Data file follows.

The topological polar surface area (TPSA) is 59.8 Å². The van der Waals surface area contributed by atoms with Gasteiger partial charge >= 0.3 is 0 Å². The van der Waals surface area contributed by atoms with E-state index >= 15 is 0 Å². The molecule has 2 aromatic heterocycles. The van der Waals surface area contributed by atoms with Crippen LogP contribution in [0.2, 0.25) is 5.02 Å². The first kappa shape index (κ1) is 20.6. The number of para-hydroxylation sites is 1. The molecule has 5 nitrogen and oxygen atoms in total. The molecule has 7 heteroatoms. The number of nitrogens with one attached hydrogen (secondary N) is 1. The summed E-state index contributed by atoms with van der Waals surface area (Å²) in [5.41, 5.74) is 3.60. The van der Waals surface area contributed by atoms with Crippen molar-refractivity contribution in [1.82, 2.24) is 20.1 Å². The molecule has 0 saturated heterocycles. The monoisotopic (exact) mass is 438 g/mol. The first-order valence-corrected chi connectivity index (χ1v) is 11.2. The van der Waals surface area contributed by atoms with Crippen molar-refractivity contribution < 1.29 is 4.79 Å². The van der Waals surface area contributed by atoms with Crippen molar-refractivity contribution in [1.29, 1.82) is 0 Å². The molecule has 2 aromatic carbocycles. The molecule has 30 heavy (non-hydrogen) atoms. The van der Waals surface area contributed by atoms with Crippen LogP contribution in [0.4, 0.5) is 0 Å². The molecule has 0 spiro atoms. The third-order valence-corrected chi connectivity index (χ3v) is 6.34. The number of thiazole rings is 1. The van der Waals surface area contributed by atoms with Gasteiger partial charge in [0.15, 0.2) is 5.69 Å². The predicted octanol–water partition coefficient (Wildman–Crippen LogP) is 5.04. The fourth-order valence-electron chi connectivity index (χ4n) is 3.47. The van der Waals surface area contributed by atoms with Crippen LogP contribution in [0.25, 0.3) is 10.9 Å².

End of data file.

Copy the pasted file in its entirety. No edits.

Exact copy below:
The topological polar surface area (TPSA) is 59.8 Å². The van der Waals surface area contributed by atoms with Gasteiger partial charge >= 0.3 is 0 Å². The van der Waals surface area contributed by atoms with E-state index >= 15 is 0 Å². The molecule has 2 aromatic heterocycles. The van der Waals surface area contributed by atoms with Crippen LogP contribution in [0.2, 0.25) is 5.02 Å². The first kappa shape index (κ1) is 20.6. The number of para-hydroxylation sites is 1. The molecule has 5 nitrogen and oxygen atoms in total. The molecule has 7 heteroatoms. The number of nitrogens with one attached hydrogen (secondary N) is 1. The summed E-state index contributed by atoms with van der Waals surface area (Å²) in [5.41, 5.74) is 3.60. The van der Waals surface area contributed by atoms with Crippen molar-refractivity contribution in [1.82, 2.24) is 20.1 Å². The molecule has 0 saturated heterocycles. The monoisotopic (exact) mass is 438 g/mol. The first-order valence-corrected chi connectivity index (χ1v) is 11.2. The van der Waals surface area contributed by atoms with Crippen molar-refractivity contribution < 1.29 is 4.79 Å². The van der Waals surface area contributed by atoms with Crippen molar-refractivity contribution in [1.29, 1.82) is 0 Å². The molecule has 2 aromatic carbocycles. The molecule has 30 heavy (non-hydrogen) atoms. The van der Waals surface area contributed by atoms with Crippen LogP contribution in [0.4, 0.5) is 0 Å². The molecule has 0 spiro atoms. The third-order valence-corrected chi connectivity index (χ3v) is 6.34. The number of thiazole rings is 1. The van der Waals surface area contributed by atoms with Gasteiger partial charge in [0.15, 0.2) is 5.69 Å². The predicted octanol–water partition coefficient (Wildman–Crippen LogP) is 5.04. The fourth-order valence-electron chi connectivity index (χ4n) is 3.47. The van der Waals surface area contributed by atoms with Crippen LogP contribution in [0.25, 0.3) is 10.9 Å².